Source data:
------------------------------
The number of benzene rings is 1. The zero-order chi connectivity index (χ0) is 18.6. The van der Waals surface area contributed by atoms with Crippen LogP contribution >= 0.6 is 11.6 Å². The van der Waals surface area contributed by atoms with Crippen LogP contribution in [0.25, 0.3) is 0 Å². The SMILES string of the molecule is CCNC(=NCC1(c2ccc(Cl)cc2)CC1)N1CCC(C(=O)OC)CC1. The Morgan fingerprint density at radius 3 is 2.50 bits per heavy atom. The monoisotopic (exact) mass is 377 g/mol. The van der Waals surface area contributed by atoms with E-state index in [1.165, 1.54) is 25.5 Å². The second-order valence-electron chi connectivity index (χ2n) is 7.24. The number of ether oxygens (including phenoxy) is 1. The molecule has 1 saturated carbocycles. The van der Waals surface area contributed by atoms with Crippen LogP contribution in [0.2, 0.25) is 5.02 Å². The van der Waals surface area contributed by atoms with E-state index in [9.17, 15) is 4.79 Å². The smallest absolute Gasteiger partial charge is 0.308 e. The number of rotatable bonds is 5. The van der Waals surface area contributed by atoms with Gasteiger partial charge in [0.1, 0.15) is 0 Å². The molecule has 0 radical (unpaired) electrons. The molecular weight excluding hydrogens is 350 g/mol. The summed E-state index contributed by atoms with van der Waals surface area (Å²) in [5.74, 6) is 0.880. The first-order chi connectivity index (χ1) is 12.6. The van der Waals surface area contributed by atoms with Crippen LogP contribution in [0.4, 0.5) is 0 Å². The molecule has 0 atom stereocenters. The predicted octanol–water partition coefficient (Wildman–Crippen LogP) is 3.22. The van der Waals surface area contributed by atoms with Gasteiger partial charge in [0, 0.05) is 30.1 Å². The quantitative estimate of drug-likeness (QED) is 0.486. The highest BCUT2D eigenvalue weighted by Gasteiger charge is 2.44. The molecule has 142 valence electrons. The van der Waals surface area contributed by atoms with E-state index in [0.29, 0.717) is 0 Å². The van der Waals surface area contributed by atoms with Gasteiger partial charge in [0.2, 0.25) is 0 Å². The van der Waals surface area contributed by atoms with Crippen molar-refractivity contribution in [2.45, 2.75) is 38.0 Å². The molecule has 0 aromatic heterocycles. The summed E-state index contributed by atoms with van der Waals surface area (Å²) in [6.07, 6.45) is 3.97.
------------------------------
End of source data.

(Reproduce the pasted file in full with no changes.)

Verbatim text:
The number of benzene rings is 1. The zero-order chi connectivity index (χ0) is 18.6. The van der Waals surface area contributed by atoms with Crippen LogP contribution >= 0.6 is 11.6 Å². The van der Waals surface area contributed by atoms with Crippen LogP contribution in [0.25, 0.3) is 0 Å². The SMILES string of the molecule is CCNC(=NCC1(c2ccc(Cl)cc2)CC1)N1CCC(C(=O)OC)CC1. The Morgan fingerprint density at radius 3 is 2.50 bits per heavy atom. The monoisotopic (exact) mass is 377 g/mol. The van der Waals surface area contributed by atoms with E-state index in [1.165, 1.54) is 25.5 Å². The second-order valence-electron chi connectivity index (χ2n) is 7.24. The number of ether oxygens (including phenoxy) is 1. The molecule has 1 saturated carbocycles. The van der Waals surface area contributed by atoms with Crippen LogP contribution in [0.2, 0.25) is 5.02 Å². The van der Waals surface area contributed by atoms with E-state index in [9.17, 15) is 4.79 Å². The smallest absolute Gasteiger partial charge is 0.308 e. The number of rotatable bonds is 5. The van der Waals surface area contributed by atoms with Gasteiger partial charge in [0.1, 0.15) is 0 Å². The molecule has 0 radical (unpaired) electrons. The molecular weight excluding hydrogens is 350 g/mol. The summed E-state index contributed by atoms with van der Waals surface area (Å²) in [5.74, 6) is 0.880. The first-order chi connectivity index (χ1) is 12.6. The van der Waals surface area contributed by atoms with Crippen LogP contribution in [0.4, 0.5) is 0 Å². The molecule has 0 atom stereocenters. The predicted octanol–water partition coefficient (Wildman–Crippen LogP) is 3.22. The van der Waals surface area contributed by atoms with Gasteiger partial charge in [0, 0.05) is 30.1 Å². The quantitative estimate of drug-likeness (QED) is 0.486. The highest BCUT2D eigenvalue weighted by Gasteiger charge is 2.44. The molecule has 142 valence electrons. The van der Waals surface area contributed by atoms with E-state index in [0.29, 0.717) is 0 Å². The van der Waals surface area contributed by atoms with Gasteiger partial charge in [0.2, 0.25) is 0 Å². The van der Waals surface area contributed by atoms with Crippen molar-refractivity contribution in [2.45, 2.75) is 38.0 Å². The molecule has 0 aromatic heterocycles. The summed E-state index contributed by atoms with van der Waals surface area (Å²) in [6.07, 6.45) is 3.97.